The Chrysler Imperial Rose bears magnificent deep rich, crimson red roses with a velvety sheen. They are very beautiful, red hybrid tea roses.
The deep red, high centered blooms have a strong damask perfume.
The hybrid tea Chrysler Imperial rose, is your typical red roses for cutting. Their sheer beauty, along with the wonderful fragrance, make them the perfect rose to cut. Do you like to cut your roses? Do you like red roses? If you want to grow roses that you can cut for a vase, these Hybrid tea roses are a definite favorite.
Type Hybrid Tea Rose
Hybridizer Laments 1952
Blooms The bloom size is 4 1/2'- 5", with a petal count of 45
Growth Habits The bush grows to a height of 4' high x 3'wide.
Foliage Foliage is dark green and semi-glossy, with thorny canes.
Fragrance Strong Damask
Awards the American Rose Society's James A Gamble Rose Fragrance Award, All American Winner in 1953, and Gold medal Portland USA.Hardy Zone
This is a rose that has withstood the test of time. It has been around for a very long time. (over 60 years)
As for that wonderful fragrance, it was a winner of many awards!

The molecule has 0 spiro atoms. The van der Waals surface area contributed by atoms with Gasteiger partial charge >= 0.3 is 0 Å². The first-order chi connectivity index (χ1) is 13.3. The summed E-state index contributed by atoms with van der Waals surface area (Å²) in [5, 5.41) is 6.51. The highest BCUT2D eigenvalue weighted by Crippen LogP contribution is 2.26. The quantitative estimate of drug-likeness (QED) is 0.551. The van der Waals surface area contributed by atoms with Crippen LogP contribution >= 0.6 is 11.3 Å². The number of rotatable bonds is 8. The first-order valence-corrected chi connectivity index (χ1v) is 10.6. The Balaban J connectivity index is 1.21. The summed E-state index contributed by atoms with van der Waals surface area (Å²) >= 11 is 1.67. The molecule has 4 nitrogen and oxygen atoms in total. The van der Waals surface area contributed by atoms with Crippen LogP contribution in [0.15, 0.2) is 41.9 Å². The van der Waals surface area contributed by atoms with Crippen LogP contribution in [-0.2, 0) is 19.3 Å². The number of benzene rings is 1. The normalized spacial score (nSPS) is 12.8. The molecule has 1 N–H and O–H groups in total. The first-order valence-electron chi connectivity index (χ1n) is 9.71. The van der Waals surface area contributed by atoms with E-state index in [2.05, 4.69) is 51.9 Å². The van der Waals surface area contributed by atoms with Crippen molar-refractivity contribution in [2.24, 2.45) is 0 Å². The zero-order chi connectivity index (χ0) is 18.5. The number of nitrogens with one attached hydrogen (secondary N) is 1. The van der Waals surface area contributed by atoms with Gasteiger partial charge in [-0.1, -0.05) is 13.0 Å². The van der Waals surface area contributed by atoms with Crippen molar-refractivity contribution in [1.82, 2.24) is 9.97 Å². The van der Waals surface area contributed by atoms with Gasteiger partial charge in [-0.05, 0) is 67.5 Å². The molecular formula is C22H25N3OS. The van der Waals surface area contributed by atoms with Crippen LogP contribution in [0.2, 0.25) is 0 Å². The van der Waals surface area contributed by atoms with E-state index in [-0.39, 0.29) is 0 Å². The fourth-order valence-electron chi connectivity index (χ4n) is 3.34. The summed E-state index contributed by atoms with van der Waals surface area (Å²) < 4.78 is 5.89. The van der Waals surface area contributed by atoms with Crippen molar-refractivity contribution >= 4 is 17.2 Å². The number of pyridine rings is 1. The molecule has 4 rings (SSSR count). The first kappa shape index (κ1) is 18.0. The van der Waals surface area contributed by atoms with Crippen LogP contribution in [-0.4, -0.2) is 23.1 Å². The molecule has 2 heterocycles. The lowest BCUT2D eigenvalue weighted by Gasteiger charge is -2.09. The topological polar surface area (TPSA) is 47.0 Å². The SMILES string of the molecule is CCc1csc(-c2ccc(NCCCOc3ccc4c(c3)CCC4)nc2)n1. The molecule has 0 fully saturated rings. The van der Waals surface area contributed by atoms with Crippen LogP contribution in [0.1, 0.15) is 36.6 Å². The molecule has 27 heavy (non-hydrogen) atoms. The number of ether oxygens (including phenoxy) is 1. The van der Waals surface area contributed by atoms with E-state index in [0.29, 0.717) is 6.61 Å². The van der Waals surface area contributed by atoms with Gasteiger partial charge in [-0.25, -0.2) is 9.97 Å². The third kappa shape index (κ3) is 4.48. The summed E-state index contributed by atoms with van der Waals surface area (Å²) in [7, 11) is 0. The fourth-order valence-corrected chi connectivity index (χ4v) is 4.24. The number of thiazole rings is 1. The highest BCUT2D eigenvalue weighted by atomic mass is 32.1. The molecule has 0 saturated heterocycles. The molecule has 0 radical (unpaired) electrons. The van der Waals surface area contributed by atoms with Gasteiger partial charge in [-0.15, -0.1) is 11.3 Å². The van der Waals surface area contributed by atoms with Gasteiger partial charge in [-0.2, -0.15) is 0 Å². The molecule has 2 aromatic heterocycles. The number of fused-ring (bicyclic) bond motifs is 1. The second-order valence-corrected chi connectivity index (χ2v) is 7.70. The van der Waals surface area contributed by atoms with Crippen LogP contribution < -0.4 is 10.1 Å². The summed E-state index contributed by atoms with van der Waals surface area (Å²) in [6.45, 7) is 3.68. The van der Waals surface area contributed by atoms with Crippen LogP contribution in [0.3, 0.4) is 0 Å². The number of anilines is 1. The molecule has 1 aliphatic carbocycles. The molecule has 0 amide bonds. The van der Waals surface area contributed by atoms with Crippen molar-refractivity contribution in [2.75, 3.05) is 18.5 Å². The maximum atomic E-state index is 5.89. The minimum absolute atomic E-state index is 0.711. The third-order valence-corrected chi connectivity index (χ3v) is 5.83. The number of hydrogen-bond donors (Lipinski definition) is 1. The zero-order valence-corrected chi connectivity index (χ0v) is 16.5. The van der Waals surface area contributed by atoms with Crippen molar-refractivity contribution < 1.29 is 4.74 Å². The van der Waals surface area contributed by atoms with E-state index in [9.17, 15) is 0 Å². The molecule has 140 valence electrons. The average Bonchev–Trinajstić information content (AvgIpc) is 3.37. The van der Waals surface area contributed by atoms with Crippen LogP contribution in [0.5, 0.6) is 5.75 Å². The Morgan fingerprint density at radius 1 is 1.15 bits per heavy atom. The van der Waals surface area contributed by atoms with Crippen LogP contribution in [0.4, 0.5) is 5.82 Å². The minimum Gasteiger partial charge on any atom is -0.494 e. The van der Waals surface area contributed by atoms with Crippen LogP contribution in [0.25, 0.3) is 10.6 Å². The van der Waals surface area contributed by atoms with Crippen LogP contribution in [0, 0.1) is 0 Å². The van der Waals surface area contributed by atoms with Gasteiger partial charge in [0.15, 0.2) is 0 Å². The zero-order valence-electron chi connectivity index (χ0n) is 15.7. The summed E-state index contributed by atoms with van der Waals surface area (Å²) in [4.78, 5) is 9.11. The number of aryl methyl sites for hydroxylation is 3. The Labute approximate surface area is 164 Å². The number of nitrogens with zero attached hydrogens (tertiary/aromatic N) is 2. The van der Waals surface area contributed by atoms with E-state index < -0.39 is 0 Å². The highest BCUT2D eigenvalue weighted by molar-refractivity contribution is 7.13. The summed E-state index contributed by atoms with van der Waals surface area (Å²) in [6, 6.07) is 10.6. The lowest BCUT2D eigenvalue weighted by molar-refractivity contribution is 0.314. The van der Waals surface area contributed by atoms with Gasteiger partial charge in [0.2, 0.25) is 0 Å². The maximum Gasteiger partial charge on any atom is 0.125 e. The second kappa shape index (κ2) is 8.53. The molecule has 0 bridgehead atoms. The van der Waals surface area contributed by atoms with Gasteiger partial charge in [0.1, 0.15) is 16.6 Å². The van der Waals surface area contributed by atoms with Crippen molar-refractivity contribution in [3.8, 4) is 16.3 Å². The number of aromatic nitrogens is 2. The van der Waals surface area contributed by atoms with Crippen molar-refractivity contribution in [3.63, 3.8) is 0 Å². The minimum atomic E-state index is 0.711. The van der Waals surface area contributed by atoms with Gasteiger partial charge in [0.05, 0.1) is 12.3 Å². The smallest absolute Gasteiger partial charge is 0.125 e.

In high centered,typical Hybrid tea form, the beautiful, velvety flowers are produced continuously all season. They are wonderfully fragrant, and very striking against the matte green foliage.
Deadheading the Roses keeps the bush neat and tidy, and will cause the bush to produce more roses. Always try to keep spent blooms clipped off, and don't be afraid to cut your roses.
Hybrid teas like this one are perfect for enjoying inside in a vase as well as out in the garden. Try mixing a vase of pure white roses, or yellow roses for a stunning effect.
This rose tends to mildew in cool, wet climates, but has otherwise excellent disease resistance, and can be somewhat winter hardy. (not recommended for cold climates) The cold temperatures can cause the flowers to "blue".
When the rose 'Chrysler Imperial' was first advertised, it pictured Chrysler automobiles in the ad. For allowing the car picture in the ad, the breeder was given a free car.
Other rose hybridizers of the time thought this a strange way to market a rose! Well, strange or not, they got the word out, and this rose is still being sold in today's market.
(Maybe it wasn't such a bad idea after all!)
The breeder of this rose wanted to call it 'Chrysler', but the
car-makers objected to them using their trademark, so it was called 'Chrysler Imperial' instead.